American startup Dynepic understands something every small child does: toys can, and do, talk to each other. And you can talk to them, too. Dynepic is aiming to develop an "Internet of Toys" architecture where toys and their controlling devices – the DynePods – are connected and controllable via an open source cloud system which can be programmed from an iPad.

The notion of the Internet of Things is that it will be ubiquitous by nature, and toys are no exception. Dynepic, a startup out of North Carolina founded by Krissa Watry, an MIT-educated rocket scientist, is getting in on the act with a deceptively simple cloud system based around a wearable keypad, which children above five can program using a simple IF/THEN code displayed in graphics.

The DynePod is basically a wearable device that can detect other DynePods via sensor. It uses a Bluetooth connection, and has a basic LED display on its front much like a digital watch and operates via four modes that include a standalone mode and a “fully connected play mode” that links the little DynePod to cloud services.

One child can program their tablet to recognize when a friend’s toy is in range and set off an alert. Another possibly useful function (albeit one that could sow some acrimony) is that children can create an alarm that lets you know when someone is opening your toy chest.

Parents are able to monitor all programming designed by children and can also use the devices as a kind of locator, setting an alert on their tablet to go off should their child, wearing the DynePod, wander outside a specific boundary. The DynePod's also vibrate as part of their alert system and have a speaker so they can buzz when alerting wearers of things.They are compatible with iPhone 4S and iPad 3rd Gen or anything newer.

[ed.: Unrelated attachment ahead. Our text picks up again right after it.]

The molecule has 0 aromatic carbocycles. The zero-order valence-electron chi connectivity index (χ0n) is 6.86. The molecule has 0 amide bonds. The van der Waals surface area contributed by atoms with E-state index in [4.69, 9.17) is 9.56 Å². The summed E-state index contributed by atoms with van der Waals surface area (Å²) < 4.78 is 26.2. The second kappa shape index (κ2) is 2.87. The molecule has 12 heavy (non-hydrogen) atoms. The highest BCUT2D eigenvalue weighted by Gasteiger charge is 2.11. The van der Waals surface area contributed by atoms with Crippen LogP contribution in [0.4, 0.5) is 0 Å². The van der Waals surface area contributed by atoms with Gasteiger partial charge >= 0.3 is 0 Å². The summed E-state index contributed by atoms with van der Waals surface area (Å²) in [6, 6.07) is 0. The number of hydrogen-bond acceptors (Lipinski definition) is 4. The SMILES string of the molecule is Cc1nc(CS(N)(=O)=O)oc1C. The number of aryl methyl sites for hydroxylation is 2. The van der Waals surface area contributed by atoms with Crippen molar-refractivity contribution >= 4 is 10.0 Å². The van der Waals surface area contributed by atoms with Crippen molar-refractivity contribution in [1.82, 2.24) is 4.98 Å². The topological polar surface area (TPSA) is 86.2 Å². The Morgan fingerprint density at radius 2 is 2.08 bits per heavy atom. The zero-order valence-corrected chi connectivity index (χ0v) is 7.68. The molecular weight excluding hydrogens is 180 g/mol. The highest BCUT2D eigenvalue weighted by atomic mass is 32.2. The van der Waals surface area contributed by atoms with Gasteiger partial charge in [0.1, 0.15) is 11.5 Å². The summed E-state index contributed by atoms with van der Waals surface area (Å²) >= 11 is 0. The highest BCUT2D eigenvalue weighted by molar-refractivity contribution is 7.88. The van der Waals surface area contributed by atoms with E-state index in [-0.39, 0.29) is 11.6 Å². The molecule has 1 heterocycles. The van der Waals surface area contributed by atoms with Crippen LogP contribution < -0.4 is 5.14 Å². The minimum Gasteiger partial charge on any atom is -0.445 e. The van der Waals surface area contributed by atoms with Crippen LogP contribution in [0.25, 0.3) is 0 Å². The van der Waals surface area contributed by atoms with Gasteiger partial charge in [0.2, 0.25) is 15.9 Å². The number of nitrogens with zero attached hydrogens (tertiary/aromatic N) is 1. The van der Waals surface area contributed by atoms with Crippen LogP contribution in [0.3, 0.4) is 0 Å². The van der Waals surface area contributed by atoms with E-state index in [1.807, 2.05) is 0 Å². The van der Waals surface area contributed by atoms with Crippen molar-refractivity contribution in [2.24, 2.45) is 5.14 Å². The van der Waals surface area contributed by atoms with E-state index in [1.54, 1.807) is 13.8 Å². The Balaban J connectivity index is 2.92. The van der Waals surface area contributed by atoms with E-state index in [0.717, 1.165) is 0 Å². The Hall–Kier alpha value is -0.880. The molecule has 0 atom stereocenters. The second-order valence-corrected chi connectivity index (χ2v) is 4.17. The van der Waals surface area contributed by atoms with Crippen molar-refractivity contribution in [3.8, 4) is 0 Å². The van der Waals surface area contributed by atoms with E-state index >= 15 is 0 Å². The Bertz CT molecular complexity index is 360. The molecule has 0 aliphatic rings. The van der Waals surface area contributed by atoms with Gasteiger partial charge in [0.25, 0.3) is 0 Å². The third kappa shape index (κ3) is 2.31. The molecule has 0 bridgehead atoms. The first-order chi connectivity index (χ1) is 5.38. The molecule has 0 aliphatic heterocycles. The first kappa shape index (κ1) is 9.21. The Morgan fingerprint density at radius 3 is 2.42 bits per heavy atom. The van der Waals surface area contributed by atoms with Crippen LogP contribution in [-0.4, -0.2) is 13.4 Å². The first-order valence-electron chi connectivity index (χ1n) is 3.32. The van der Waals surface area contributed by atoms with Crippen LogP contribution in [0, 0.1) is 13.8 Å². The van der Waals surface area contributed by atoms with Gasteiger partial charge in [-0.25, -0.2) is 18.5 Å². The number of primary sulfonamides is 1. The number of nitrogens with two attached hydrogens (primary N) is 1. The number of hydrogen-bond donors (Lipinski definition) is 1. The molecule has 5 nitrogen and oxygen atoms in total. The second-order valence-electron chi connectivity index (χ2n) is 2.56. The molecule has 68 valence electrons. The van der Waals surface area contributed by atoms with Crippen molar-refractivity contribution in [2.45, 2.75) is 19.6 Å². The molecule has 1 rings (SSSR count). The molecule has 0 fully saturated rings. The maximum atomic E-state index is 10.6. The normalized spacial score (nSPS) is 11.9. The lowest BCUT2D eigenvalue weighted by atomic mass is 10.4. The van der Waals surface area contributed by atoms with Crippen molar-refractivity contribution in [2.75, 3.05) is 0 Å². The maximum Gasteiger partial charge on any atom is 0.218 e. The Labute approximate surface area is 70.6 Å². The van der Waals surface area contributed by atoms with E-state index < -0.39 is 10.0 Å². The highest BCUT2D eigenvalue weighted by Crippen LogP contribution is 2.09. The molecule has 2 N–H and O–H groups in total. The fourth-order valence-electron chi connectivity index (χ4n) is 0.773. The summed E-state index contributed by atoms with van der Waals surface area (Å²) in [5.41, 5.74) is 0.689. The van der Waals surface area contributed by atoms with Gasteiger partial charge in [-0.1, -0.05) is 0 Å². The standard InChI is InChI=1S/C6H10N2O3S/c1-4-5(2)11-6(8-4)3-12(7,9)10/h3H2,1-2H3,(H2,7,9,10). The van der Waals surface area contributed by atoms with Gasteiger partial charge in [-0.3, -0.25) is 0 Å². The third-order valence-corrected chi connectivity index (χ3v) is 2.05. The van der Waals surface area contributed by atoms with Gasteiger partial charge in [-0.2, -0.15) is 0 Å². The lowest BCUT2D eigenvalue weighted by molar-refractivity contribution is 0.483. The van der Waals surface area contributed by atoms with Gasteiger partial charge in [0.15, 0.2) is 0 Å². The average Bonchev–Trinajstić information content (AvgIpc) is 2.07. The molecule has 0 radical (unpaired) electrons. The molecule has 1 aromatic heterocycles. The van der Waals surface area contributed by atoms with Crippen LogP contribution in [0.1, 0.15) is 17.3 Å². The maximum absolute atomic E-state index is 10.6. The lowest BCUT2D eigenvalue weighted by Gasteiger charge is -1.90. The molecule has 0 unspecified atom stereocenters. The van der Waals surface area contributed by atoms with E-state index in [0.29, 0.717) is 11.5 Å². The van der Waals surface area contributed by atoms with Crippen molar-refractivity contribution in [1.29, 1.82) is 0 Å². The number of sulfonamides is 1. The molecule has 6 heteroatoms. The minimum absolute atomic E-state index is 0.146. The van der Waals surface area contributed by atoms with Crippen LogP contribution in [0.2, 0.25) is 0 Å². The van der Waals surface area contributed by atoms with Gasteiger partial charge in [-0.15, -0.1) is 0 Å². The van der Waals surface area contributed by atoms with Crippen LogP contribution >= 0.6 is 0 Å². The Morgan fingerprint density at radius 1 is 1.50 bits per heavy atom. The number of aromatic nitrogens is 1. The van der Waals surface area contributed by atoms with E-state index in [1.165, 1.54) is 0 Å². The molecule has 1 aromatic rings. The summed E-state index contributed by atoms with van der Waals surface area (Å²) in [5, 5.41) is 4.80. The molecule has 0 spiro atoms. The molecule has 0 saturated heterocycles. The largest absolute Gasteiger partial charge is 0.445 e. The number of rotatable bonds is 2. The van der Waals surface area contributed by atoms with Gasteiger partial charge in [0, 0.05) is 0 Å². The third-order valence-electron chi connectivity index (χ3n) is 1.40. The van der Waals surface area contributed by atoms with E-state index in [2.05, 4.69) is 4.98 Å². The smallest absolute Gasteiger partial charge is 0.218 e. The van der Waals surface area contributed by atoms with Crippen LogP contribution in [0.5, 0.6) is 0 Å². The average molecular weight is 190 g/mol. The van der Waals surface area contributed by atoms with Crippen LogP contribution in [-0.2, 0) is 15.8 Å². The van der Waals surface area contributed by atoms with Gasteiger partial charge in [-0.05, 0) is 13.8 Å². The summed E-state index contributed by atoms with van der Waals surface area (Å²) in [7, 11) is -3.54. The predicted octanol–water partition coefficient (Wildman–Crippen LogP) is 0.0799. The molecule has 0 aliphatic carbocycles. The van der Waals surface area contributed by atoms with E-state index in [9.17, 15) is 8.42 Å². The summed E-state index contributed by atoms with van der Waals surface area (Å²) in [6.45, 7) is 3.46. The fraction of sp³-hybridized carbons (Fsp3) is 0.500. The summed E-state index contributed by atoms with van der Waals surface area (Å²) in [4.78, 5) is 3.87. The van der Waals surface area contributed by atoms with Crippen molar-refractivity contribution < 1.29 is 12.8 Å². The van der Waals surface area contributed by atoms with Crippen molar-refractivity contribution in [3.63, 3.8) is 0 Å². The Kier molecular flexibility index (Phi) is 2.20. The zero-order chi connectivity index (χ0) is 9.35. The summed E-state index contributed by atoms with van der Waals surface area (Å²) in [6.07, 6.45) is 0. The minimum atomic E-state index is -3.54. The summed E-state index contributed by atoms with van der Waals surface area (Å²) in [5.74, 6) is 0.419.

Children can set alerts for certain actions

Ms Watry’s aim was to create educational toys that addressed STEM learning concerns. That is, science, technology, engineering and mathematics. These can be areas in which many children lag behind.

The founders stress that it is early days yet for their "Internet of Toys architecture," but plan to expand things exponentially eventually, creating a large system where children can learn as they play and customize their toy collection with 3D printing and more programming options.

Dynepic’s work was funded under a National Science Foundation contract of US$200,000 in 2012 and won $30,000 in the Wild Pitch for Startups at this year’s Dig South, a digital innovation festival in Charleston, North Carolina. A Kickstarter campaign was launched on November 15 that aims to raise $30,000 to go towards development. A pledge of $79, or above, will you get a DynePod pack shipped to you around June 15 if all goes to plan. However, the company is only shipping with the United States at this point.

Source: Dynepic

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